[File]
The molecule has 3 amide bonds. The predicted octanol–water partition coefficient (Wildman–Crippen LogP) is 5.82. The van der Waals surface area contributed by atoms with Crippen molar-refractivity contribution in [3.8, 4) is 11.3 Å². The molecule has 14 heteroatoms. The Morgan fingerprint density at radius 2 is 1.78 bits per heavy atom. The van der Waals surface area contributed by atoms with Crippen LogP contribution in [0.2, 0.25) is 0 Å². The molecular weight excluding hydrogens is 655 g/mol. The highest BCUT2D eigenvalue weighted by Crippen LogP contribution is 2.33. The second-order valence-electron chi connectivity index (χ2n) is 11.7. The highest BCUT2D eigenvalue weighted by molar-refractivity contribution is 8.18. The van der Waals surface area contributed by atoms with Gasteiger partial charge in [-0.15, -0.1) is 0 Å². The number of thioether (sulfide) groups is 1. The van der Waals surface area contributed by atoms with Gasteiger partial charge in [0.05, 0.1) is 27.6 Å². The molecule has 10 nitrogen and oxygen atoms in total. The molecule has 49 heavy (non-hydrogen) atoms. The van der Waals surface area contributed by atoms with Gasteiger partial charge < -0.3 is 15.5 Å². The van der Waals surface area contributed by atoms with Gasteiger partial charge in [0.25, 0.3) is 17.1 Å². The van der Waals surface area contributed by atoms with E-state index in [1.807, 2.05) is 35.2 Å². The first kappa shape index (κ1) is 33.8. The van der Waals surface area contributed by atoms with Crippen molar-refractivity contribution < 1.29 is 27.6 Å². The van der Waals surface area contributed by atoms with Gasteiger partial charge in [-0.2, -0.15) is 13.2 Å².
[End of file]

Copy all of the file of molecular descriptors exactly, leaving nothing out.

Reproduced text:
The molecule has 3 amide bonds. The predicted octanol–water partition coefficient (Wildman–Crippen LogP) is 5.82. The van der Waals surface area contributed by atoms with Crippen molar-refractivity contribution in [3.8, 4) is 11.3 Å². The molecule has 14 heteroatoms. The Morgan fingerprint density at radius 2 is 1.78 bits per heavy atom. The van der Waals surface area contributed by atoms with Crippen LogP contribution in [0.2, 0.25) is 0 Å². The molecular weight excluding hydrogens is 655 g/mol. The highest BCUT2D eigenvalue weighted by Crippen LogP contribution is 2.33. The second-order valence-electron chi connectivity index (χ2n) is 11.7. The highest BCUT2D eigenvalue weighted by molar-refractivity contribution is 8.18. The van der Waals surface area contributed by atoms with Gasteiger partial charge in [-0.15, -0.1) is 0 Å². The number of thioether (sulfide) groups is 1. The van der Waals surface area contributed by atoms with Gasteiger partial charge in [0.05, 0.1) is 27.6 Å². The molecule has 10 nitrogen and oxygen atoms in total. The molecule has 49 heavy (non-hydrogen) atoms. The van der Waals surface area contributed by atoms with Gasteiger partial charge < -0.3 is 15.5 Å². The van der Waals surface area contributed by atoms with Gasteiger partial charge in [0.25, 0.3) is 17.1 Å². The van der Waals surface area contributed by atoms with E-state index in [1.807, 2.05) is 35.2 Å². The first kappa shape index (κ1) is 33.8. The van der Waals surface area contributed by atoms with Crippen molar-refractivity contribution < 1.29 is 27.6 Å². The van der Waals surface area contributed by atoms with Gasteiger partial charge in [-0.2, -0.15) is 13.2 Å².